Zinaida Miller is Assistant Professor of International Law and Human Rights at the School of Diplomacy and International Relations. Her scholarship focuses on the conceptualization, management, and regulation of post-conflict territories and populations, particularly in the areas of human rights, humanitarian aid, and transitional justice. She examines the relationships among local and international legal regimes and experts in moments of conflict and post-conflict transition, focusing on continuities of inequality and structural violence.
Miller's publications include articles on the exclusion of economic issues from transitional justice and the influence of international ideas about law, humanitarianism, and development on Palestinian governance, among others. Her co-edited collection, Anti-Impunity and the Human Rights Agenda (with Karen Engle and Dennis Davis), explores the increasing emphasis on punishment and prosecution in the human rights movement, particularly in states emerging from conflict.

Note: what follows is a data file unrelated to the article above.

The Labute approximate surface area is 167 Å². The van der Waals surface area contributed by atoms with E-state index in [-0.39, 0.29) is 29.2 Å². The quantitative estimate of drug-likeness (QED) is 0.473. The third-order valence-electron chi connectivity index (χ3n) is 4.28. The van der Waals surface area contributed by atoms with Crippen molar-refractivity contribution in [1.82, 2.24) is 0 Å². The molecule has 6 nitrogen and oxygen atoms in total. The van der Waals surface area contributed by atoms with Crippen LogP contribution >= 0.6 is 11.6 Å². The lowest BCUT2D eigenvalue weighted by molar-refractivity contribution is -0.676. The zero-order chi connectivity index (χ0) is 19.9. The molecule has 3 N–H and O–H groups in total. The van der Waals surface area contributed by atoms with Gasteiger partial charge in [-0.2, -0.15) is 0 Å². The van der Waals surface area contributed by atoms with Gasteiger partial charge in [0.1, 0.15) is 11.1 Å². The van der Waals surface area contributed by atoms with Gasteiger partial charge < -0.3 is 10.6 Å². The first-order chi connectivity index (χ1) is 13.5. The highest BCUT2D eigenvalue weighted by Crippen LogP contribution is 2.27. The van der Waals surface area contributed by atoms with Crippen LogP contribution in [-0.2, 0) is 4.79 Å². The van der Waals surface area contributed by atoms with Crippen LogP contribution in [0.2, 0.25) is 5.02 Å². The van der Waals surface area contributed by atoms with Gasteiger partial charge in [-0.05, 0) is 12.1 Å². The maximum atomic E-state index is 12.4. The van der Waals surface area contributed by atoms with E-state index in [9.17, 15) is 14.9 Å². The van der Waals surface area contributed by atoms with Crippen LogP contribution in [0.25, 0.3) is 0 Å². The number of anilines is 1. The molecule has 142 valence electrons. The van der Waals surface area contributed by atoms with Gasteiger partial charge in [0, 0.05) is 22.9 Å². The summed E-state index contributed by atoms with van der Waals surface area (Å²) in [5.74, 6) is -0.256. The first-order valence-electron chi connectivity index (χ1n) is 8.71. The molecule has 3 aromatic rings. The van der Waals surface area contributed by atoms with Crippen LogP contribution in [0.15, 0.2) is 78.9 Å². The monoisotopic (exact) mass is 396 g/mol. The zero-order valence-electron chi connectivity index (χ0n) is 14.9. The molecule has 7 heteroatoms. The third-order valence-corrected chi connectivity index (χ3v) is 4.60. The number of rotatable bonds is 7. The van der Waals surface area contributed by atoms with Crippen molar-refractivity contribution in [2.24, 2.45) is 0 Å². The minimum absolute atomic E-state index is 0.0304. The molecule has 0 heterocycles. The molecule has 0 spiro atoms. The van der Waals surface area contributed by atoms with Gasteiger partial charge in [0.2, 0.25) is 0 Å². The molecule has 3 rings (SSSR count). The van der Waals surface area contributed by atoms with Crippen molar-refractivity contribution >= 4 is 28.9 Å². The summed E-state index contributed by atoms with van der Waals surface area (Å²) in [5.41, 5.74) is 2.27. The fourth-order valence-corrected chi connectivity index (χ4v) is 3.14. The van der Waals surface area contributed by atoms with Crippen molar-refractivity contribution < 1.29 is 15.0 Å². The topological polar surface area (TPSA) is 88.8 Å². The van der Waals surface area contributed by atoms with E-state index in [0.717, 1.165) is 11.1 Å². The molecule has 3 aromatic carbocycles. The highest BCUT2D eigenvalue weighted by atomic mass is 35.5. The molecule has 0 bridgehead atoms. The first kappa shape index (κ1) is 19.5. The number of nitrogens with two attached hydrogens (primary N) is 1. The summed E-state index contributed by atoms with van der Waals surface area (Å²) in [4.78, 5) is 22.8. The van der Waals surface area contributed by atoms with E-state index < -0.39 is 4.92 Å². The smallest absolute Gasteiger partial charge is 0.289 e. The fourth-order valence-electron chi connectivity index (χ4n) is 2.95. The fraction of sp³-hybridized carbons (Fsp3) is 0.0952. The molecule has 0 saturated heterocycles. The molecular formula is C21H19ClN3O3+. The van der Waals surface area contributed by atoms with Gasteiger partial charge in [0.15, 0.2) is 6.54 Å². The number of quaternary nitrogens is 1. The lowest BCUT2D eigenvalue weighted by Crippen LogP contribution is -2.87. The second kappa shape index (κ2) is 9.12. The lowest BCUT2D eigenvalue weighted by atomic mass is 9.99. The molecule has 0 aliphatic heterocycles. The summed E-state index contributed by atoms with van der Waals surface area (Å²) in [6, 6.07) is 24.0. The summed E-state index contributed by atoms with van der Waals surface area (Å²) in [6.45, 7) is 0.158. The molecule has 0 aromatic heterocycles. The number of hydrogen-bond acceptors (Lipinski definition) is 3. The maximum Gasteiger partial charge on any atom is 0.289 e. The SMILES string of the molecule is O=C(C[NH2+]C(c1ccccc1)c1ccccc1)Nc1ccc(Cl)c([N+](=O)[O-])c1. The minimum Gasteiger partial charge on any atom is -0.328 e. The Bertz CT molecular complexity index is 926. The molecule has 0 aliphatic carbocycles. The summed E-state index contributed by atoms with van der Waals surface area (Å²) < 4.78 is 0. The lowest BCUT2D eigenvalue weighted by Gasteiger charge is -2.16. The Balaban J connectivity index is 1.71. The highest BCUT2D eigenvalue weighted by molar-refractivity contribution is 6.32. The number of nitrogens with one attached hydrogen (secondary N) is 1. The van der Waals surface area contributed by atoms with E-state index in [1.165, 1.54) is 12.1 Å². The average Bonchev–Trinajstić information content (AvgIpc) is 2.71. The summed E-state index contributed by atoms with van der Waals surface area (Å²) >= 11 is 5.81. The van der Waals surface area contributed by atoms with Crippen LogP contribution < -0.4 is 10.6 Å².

At the School of Diplomacy, Miller teaches courses in public international law, international criminal law, and human rights. In 2015-16, she was a Post-Doctoral Fellow in Global Governance, funded by the Erin Jellel Collins Arsenault Trust, at McGill University's Institute for the Study of International Development. Prior to taking up that fellowship, Miller was Senior Fellow at Harvard Law School's Institute for Global Law & Policy.
- Ph.D., The Fletcher School, Tufts University
- J.D., Harvard Law School
- MALD, The Fletcher School, Tufts University
- B.A., Brown University
- Anti-Impunity and the Human Rights Agenda (co-edited with Karen Engle and Dennis Davis) (Cambridge University Press, 2016)
- "Review: A World of Struggle: How Power, Law and Expertise Shape Global Political Economy," Journal of Legal Education 67(1): 345-353 (2017)
- "Perils of Parity: Palestine’s Permanent Transition." Cornell International Law Journal 47(2): 331-415 (2014)
- "Effects of Invisibility: In Search of the 'Economic' in Transitional Justice." The International Journal of Transitional Justice 2(3): 266-291 (2008)